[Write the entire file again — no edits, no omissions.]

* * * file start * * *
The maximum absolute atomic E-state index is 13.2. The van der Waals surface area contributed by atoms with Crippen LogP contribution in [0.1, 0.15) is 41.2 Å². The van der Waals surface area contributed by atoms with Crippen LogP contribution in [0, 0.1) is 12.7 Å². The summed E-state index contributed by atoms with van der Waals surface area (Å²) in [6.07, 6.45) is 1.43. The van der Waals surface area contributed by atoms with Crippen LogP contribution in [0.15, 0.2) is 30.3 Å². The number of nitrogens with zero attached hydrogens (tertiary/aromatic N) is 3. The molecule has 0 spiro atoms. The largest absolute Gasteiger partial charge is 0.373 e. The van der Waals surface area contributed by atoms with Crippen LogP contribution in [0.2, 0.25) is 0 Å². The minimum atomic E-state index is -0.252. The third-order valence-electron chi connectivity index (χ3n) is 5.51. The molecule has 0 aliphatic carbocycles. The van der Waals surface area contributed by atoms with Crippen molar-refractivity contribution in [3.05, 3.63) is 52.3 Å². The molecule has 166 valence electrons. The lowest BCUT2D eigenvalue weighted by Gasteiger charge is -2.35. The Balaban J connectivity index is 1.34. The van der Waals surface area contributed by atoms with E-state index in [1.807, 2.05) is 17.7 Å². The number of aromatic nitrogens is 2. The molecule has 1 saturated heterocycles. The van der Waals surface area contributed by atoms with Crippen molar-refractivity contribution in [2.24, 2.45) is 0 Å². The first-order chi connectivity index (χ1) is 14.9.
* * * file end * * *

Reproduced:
The maximum absolute atomic E-state index is 13.2. The van der Waals surface area contributed by atoms with Crippen LogP contribution in [0.1, 0.15) is 41.2 Å². The van der Waals surface area contributed by atoms with Crippen LogP contribution in [0, 0.1) is 12.7 Å². The summed E-state index contributed by atoms with van der Waals surface area (Å²) in [6.07, 6.45) is 1.43. The van der Waals surface area contributed by atoms with Crippen LogP contribution in [0.15, 0.2) is 30.3 Å². The number of nitrogens with zero attached hydrogens (tertiary/aromatic N) is 3. The molecule has 0 spiro atoms. The largest absolute Gasteiger partial charge is 0.373 e. The van der Waals surface area contributed by atoms with Crippen LogP contribution in [0.2, 0.25) is 0 Å². The minimum atomic E-state index is -0.252. The third-order valence-electron chi connectivity index (χ3n) is 5.51. The molecule has 0 aliphatic carbocycles. The van der Waals surface area contributed by atoms with Crippen molar-refractivity contribution in [3.05, 3.63) is 52.3 Å². The molecule has 166 valence electrons. The lowest BCUT2D eigenvalue weighted by Gasteiger charge is -2.35. The Balaban J connectivity index is 1.34. The van der Waals surface area contributed by atoms with E-state index in [1.807, 2.05) is 17.7 Å². The number of aromatic nitrogens is 2. The molecule has 1 saturated heterocycles. The van der Waals surface area contributed by atoms with Crippen molar-refractivity contribution in [2.24, 2.45) is 0 Å². The first-order chi connectivity index (χ1) is 14.9.